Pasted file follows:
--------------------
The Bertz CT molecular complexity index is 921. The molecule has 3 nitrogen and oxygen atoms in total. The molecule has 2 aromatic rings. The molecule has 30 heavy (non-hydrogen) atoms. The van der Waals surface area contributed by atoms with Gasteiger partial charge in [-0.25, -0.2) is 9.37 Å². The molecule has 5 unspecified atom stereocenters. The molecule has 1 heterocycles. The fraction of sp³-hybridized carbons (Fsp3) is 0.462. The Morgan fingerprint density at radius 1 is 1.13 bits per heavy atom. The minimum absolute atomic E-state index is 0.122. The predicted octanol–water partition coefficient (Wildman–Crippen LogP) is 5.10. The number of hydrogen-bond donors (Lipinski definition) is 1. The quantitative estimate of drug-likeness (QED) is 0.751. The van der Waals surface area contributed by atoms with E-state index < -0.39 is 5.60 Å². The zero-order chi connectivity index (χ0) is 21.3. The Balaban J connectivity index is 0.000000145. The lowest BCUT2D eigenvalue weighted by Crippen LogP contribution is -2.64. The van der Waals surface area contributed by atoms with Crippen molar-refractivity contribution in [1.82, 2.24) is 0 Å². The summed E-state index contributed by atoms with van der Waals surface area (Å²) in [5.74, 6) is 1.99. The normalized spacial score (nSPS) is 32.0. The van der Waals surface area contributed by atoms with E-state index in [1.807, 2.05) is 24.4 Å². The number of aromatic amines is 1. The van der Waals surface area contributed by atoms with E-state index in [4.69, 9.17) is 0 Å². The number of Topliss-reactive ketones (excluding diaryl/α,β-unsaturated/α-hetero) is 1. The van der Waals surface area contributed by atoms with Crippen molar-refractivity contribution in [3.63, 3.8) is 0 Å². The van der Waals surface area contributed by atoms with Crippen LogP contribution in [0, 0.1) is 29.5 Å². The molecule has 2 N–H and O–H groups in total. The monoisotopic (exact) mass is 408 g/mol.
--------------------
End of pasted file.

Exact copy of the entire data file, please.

The Bertz CT molecular complexity index is 921. The molecule has 3 nitrogen and oxygen atoms in total. The molecule has 2 aromatic rings. The molecule has 30 heavy (non-hydrogen) atoms. The van der Waals surface area contributed by atoms with Gasteiger partial charge in [-0.25, -0.2) is 9.37 Å². The molecule has 5 unspecified atom stereocenters. The molecule has 1 heterocycles. The fraction of sp³-hybridized carbons (Fsp3) is 0.462. The Morgan fingerprint density at radius 1 is 1.13 bits per heavy atom. The minimum absolute atomic E-state index is 0.122. The predicted octanol–water partition coefficient (Wildman–Crippen LogP) is 5.10. The number of hydrogen-bond donors (Lipinski definition) is 1. The quantitative estimate of drug-likeness (QED) is 0.751. The van der Waals surface area contributed by atoms with E-state index < -0.39 is 5.60 Å². The zero-order chi connectivity index (χ0) is 21.3. The Balaban J connectivity index is 0.000000145. The lowest BCUT2D eigenvalue weighted by Crippen LogP contribution is -2.64. The van der Waals surface area contributed by atoms with Crippen molar-refractivity contribution in [1.82, 2.24) is 0 Å². The summed E-state index contributed by atoms with van der Waals surface area (Å²) in [5.74, 6) is 1.99. The normalized spacial score (nSPS) is 32.0. The van der Waals surface area contributed by atoms with E-state index in [1.807, 2.05) is 24.4 Å². The number of aromatic amines is 1. The van der Waals surface area contributed by atoms with E-state index in [4.69, 9.17) is 0 Å². The number of Topliss-reactive ketones (excluding diaryl/α,β-unsaturated/α-hetero) is 1. The van der Waals surface area contributed by atoms with Crippen molar-refractivity contribution in [3.63, 3.8) is 0 Å². The van der Waals surface area contributed by atoms with Crippen LogP contribution in [0, 0.1) is 29.5 Å². The molecule has 2 N–H and O–H groups in total. The monoisotopic (exact) mass is 408 g/mol.